Unfortunately, our fields are situated on floodplains and as they are currently designed are frequently unusable due to constant flooding.  This results in frequent game cancellations for teams who are sometimes unable to finish the season. It’s disappointing to the ballplayers, their families, the coaches, and fans.

Synthetic turf will solve that problem, adding more than three times the number of playing hours yearly and reducing the field’s maintenance costs by 50%. The average lifespan of the new turf will provide these benefits for ten years or more.

The new turf infield will significantly improve playability & recovery time after storms and add flexibility to serve multiple age groups. The new field will make Highland Park competitive with our North Shore neighbors. 

Will lighting be added?

Lighting will not be added at this time. The existing field lighting will remain.

Will this project be complete before baseball season?

The goal is to complete construction by the end of June 2024. Depending on the growing season needed to repair the grass once the turf is replaced, the field may or may not be used for part of the 2024 baseball season.


ethylene propylene, diene monomer

Are there any EPA or OSHA standards to consider?

No, EPDM (ethylene propylene, diene monomer) is not regulated or tracked by the EPA because it is not designated as harmful.

Are there any medical concerns known to be related to EPDM?

Because of its composition as a coated material, there is minimal risk of inhalation, ingestion, absorption, or migration.  EPDM is used in potable water applications, meaning EPDM seals are present in all municipal drinking water systems including faucets used inside the home.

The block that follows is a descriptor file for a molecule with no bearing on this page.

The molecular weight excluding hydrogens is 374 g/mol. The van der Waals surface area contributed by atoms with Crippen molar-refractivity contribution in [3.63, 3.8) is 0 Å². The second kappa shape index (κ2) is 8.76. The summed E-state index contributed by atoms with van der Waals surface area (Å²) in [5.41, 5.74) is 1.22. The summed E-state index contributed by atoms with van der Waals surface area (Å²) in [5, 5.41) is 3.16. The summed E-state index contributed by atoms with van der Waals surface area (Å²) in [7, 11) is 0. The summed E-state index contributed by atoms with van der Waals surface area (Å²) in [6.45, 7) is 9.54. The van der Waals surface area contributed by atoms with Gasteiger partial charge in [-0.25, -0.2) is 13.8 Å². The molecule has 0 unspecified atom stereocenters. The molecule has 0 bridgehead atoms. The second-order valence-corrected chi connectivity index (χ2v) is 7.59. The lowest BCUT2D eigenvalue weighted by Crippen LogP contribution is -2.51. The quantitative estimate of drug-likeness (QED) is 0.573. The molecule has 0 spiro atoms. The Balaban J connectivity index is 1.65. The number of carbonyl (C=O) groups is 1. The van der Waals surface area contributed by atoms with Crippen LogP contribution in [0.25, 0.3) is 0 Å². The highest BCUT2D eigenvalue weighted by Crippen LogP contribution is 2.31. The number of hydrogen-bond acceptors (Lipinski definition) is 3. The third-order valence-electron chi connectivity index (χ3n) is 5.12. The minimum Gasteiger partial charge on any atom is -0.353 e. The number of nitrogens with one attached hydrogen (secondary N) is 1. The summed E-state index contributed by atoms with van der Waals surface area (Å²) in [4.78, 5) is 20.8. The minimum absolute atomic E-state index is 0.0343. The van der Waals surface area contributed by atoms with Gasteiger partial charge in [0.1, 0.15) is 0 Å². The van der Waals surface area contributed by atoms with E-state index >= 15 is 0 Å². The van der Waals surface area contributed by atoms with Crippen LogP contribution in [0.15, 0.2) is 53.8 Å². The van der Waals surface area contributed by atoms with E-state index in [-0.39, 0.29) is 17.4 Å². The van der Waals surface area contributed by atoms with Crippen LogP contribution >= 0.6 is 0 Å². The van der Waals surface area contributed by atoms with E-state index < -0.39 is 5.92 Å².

Doesn’t the fill pose major health risks?

The EPDM (ethylene propylene, diene monomer) fill used in the Fink baseball field is a non-toxic material that is recyclable and reuseable. 

Have there been any tests for chemical emissions from the fill materials? Who conducted the tests? What were the results?

Toxicology tests were done on EPDM (ethylene propylene, diene monomer) by an independent lab using the EPA Method 6010 standard – testing for the presence of heavy metals, hydrocarbons, and phthalates(fal-ates).   No harmful emissions were found.

What is the fill you plan to use at Fink?

The fill is EPDM (ethylene propylene, diene monomer), it is a non-toxic plastic rubber that is widely used in our everyday life from weather stripping, flooring to playground surfacing.   It is also recyclable and reusable and has high resistance to abrasion and wear. 

Won’t the fill end up in the river?

The project drainage has been approved by the City of Highland Park and the Lake County Stormwater Commission and meets all requirements.

Larry Fink Memorial Park Baseball Field Improvements

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Your donation will ensure we can bring this project to fruition. Learn more about our donation levels.



April 11, 2024

Construction is underway at Larry Fink Park.

April 11, 2024
March 20, 2024

The construction fence has been installed.

March 20, 2024
March 12, 2024

On Tuesday, March 12, the Park District of Highland Park celebrated the Jeff Fox Field Groundbreaking at Larry Fink Memorial Park with the Athletic Boosters.

March 12, 2024
December 1, 2023

At the December 2023 meeting, the Park Board of Commissioners approved the project for $1.02 million to modernize the existing baseball field at Larry Fink Park.

December 1, 2023
Moraine Beach Stairs